What constitutes a full-time employee under the ACA? The answer is not as simple as it seems.
And getting your full-time employee count right matters because it determines Applicable Large Employer (ALE) status, a necessary step for understanding the requirements of the ACA’s Employer Mandate. If your organization is classified as an ALE, you will need to comply with the healthcare law’s responsibilities.
Under the ACA’s Employer Mandate, ALEs must offer affordable Minimum Essential Coverage (MEC) to at least 95% of their full-time workforce (and their dependents) whereby such coverage meets Minimum Value (MV).
Failing to offer this coverage to the appropriate members of your workforce could subject your organization to Internal Revenue Code (IRC) Section 4980H penalties via Letter 226J, which the tax agency is currently issuing for the 2019 tax year.
What is an ALE?
Before diving into the specifics of ACA full-time, it’s important to understand first what an ALE is. The ACA-denoted term is an organization that employs at least 50 full-time employees, including full-time equivalent employees, for more than 120 days during the preceding calendar year, according to the IRS.
In other words, for an organization to be in ALE in 2022, it would need to have employed at least 50 full-time and full-time equivalent employees for more than 120 days in 2021.
What are ACA full-time employees?
Now, to determine ALE status you must calculate your full-time employees. An ACA full-time employee is someone who works 30 hours a week or 130 hours a month. If Tommy Joe’s Restaurant, for example, employs 60 workers and 40 of them are employees that work at least 30 hours a week or 130 hours a month, those 40 workers are considered full-time employees under the ACA.
The ACA’s Employer Mandate requires organizations to extend offers of health insurance to these employees. Failing to offer coverage that meets MEC, MV, and affordability can result in a penalty Letter 226J.
Identifying which employees work 30 hours a week or 130 a month can be difficult for organizations that employ large variable-hour employees – that is, employees who work different shifts and hours each week.
If you don’t classify your designated full-time employees as such, you will need to implement the Look-Back Measurement Method to determine their average hours worked over time.
What are ACA full-time equivalent employees?
The other portion of the ALE calculation requires capturing full-time equivalent employees. These employees are not physical employees, but rather the culmination of all non-full-time designated employees. To calculate full-time equivalent employees, part-time employees’ hours, including seasonal workers, must be added together on a monthly basis.
Start by taking the total number of part-time employees and add their total hours of service for a particular month together. Next, divide the total by 120. The result is your full-time equivalent count for the month. Add these to your full-time employee count to determine ALE status for the month.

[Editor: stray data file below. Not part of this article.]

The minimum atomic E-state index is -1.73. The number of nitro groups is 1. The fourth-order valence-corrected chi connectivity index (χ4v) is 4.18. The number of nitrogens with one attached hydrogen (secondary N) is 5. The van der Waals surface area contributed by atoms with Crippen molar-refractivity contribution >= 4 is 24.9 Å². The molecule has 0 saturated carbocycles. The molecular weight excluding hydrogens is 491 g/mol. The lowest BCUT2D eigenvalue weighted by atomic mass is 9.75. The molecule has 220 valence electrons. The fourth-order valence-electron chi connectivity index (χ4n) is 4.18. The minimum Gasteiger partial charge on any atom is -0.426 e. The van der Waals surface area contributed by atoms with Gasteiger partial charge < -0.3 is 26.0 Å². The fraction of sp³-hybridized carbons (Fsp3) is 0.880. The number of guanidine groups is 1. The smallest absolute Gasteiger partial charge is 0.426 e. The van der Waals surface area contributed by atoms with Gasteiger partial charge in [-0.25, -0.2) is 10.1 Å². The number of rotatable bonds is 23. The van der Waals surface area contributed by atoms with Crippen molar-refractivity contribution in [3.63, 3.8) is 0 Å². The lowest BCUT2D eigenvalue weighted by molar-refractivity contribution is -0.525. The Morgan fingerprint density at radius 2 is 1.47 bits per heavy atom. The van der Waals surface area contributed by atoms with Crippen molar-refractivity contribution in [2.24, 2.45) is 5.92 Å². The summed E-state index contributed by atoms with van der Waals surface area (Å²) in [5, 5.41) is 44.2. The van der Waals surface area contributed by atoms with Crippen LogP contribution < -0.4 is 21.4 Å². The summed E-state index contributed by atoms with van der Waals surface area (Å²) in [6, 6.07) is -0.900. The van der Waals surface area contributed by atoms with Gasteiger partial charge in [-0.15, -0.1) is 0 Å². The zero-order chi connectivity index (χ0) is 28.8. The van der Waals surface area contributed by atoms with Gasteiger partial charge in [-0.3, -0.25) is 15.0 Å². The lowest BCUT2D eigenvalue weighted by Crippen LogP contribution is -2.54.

Note: This process will need to be conducted on a monthly basis and averaged over the preceding year in order to determine ALE status for the current year.
Below is an example of how to calculate ALE status.
Real-world ALE calculation example
Tommy Joe’s Restaurant has 20 full-time designated employees under the ACA. In addition, the restaurant has 40 variable hour, part-time employees who cumulatively worked a total of 4,000 hours for the month of August.
To calculate the ACA full-time equivalent employees for the month of August, divide the total number of hours (4,000) by 120 to get the result of 33.33. While not a nice round number, 33.33 represents the ACA full-time equivalent employee count for the month of August.
Next, take the 20 ACA full-time designated employees and combine them with the 33.33 full-time equivalent employees. The 53.33 employee total is Tommy Joe’s ALE count for the month of August.
While it’s true that Tommy Joe’s has more than 50 full-time and full-time equivalent employees for the month of August, to be considered an ALE the count needs to exceed 50 over the previous 12-month time frame. Once the calculation is performed for each month, take the average to determine ALE status for the current reporting year.
Determining employee classifications
Calculating ALE status can be challenging, but when employee classifications are accurately logged across your payroll, HCM, and benefits platforms, it can be manageable.
To ensure accurate employee classifications, consider outsourcing your ACA compliance process to a full-service solution provider, like Trusaic. Our ACA Complete solution pulls your employee data monthly, measures workers’ hours of service, identifies full-time employees, and calculates full-time equivalents and ALE status for you. We’ve helped thousands of clients establish sound ACA compliance practices.
Bottom line, determining ACA full-time status is critical and organizations need to do it right if they want to minimize their potential penalty exposure from the IRS.
To learn more about calculating ALE status, the Look-Back Measurement Method, affordability calculations, and more ACA Employer Mandate requirements, download the 2022 ACA Essential Guide for Employers below.
For information on ACA penalty amounts, affordability percentages, important filing deadlines, steps for responding to penalty notices, and best practices for minimizing IRS penalty risk, download the ACA 101 Toolkit.